The two-year preparation for the National university entrance exams in Greece is one of the most trying periods in a young person's life, physically and emotionally. The present study reports the results from 442 last year senior high school students who completed an online survey (16-30 April 2020) concerning the lockdown impact on their mental health. Overall, the rate of positive screen for depression (PHQ-9 score ≥ 11) significantly increased from 48.5% to 63.8% and of those scoring within severe depression range (PHQ-9 ≥20) from 10% to 27%; for anxiety (GAD-7 score ≥ 11) increased from 23.8% to 49.5% and of those scoring within severe anxiety range (GAD-7≥17) from 3.8% to 20.5%. After taking sex and baseline (one month prior to the lockdown) levels of depression and anxiety into account, the level of lockdown experienced distress was predictive of depression and anxiety levels in time of home confinement, accounting for about 30% of variance in symptoms severity scores. Although our results may be subject to sampling and recall bias, the unexpectedly high rates of anxiety and depression warrant an urgent call to action aiming at mitigating and managing mental health risks of senior high school students in future waves of pandemic.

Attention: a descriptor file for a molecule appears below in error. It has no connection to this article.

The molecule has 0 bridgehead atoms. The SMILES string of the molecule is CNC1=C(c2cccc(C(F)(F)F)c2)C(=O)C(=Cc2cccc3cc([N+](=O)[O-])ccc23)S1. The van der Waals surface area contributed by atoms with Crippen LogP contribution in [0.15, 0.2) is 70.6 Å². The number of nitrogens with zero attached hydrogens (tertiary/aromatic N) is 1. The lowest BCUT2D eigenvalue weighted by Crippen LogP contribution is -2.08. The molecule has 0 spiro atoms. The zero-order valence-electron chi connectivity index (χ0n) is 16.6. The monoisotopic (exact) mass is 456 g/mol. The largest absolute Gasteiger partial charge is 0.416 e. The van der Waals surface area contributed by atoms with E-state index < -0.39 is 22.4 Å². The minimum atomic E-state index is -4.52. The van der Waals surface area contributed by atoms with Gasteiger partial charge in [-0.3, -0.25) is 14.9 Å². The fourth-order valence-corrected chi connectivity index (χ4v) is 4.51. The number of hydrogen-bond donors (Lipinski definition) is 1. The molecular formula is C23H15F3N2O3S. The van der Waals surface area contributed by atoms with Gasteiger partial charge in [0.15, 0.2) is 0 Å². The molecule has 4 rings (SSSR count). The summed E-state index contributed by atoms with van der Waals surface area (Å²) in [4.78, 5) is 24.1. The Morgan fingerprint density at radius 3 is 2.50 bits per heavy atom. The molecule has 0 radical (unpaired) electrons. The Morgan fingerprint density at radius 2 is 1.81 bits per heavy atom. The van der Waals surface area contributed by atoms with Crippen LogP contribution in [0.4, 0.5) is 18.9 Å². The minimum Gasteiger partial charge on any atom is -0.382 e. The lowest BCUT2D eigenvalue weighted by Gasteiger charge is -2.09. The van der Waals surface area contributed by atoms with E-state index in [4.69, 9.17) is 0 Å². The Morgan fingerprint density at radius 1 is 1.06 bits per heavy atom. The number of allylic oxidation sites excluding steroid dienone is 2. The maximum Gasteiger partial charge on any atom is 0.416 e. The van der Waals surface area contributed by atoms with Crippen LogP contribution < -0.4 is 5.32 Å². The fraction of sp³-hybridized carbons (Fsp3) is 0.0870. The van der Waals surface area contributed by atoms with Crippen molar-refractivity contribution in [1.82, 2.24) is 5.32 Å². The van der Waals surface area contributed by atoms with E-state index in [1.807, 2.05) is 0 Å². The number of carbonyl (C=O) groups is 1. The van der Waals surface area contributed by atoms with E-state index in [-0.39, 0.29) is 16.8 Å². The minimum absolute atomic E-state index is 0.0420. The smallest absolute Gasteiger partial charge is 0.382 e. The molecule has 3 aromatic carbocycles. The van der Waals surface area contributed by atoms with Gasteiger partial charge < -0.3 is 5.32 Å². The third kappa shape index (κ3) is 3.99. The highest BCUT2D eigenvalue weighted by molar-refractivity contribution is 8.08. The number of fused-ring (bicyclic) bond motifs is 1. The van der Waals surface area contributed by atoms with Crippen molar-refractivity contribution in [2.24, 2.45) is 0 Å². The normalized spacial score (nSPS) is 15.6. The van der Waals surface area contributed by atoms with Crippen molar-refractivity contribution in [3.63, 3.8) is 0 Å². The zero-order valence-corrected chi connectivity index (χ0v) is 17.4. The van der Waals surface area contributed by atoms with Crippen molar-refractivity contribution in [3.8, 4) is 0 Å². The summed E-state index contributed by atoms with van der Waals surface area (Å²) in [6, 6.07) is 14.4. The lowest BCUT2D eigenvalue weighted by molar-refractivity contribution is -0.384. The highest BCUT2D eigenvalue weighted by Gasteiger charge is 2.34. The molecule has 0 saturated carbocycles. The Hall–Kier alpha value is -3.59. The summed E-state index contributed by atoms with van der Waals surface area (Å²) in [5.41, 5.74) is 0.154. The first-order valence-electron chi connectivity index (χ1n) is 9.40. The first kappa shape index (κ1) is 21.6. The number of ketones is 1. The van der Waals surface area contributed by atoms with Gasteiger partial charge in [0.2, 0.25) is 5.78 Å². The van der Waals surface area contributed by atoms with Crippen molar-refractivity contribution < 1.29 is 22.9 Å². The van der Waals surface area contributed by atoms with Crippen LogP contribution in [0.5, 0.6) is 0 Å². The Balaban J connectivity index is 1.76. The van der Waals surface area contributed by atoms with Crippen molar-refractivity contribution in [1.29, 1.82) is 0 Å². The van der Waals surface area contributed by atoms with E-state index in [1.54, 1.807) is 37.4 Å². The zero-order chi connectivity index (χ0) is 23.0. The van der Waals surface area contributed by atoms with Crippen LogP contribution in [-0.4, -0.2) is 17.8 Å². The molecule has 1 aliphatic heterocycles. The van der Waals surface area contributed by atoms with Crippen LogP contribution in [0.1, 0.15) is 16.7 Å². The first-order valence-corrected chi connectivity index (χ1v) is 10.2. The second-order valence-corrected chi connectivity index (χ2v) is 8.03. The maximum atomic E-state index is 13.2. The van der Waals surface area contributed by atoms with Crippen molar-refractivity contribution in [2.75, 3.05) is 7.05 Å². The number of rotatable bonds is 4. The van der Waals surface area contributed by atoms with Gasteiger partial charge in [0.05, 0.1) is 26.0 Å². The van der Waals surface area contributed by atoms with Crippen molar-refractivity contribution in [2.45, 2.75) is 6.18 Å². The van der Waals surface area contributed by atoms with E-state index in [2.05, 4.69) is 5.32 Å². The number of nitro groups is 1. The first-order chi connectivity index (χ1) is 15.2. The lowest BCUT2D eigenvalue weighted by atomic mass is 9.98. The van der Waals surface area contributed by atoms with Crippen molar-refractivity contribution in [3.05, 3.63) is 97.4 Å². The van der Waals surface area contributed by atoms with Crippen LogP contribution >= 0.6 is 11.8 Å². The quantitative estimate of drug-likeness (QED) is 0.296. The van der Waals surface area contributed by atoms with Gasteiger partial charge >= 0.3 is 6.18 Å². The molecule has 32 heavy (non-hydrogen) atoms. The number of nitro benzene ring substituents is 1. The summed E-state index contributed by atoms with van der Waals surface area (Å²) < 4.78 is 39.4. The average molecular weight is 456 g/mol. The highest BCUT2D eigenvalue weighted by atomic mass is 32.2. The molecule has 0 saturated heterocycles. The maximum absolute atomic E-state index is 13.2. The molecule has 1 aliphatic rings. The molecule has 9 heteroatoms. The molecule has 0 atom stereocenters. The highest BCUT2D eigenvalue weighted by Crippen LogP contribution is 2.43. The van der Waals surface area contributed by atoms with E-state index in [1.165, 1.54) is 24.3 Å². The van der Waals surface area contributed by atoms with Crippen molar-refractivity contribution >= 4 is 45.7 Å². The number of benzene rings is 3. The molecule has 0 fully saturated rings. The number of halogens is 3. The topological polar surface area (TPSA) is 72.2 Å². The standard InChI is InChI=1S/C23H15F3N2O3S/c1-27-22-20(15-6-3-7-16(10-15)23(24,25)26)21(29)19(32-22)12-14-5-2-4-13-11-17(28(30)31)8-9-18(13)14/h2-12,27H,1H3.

Keywords: Anxiety; Depression; Home confinement; Mental health; National university entrance exams; Quarantine.
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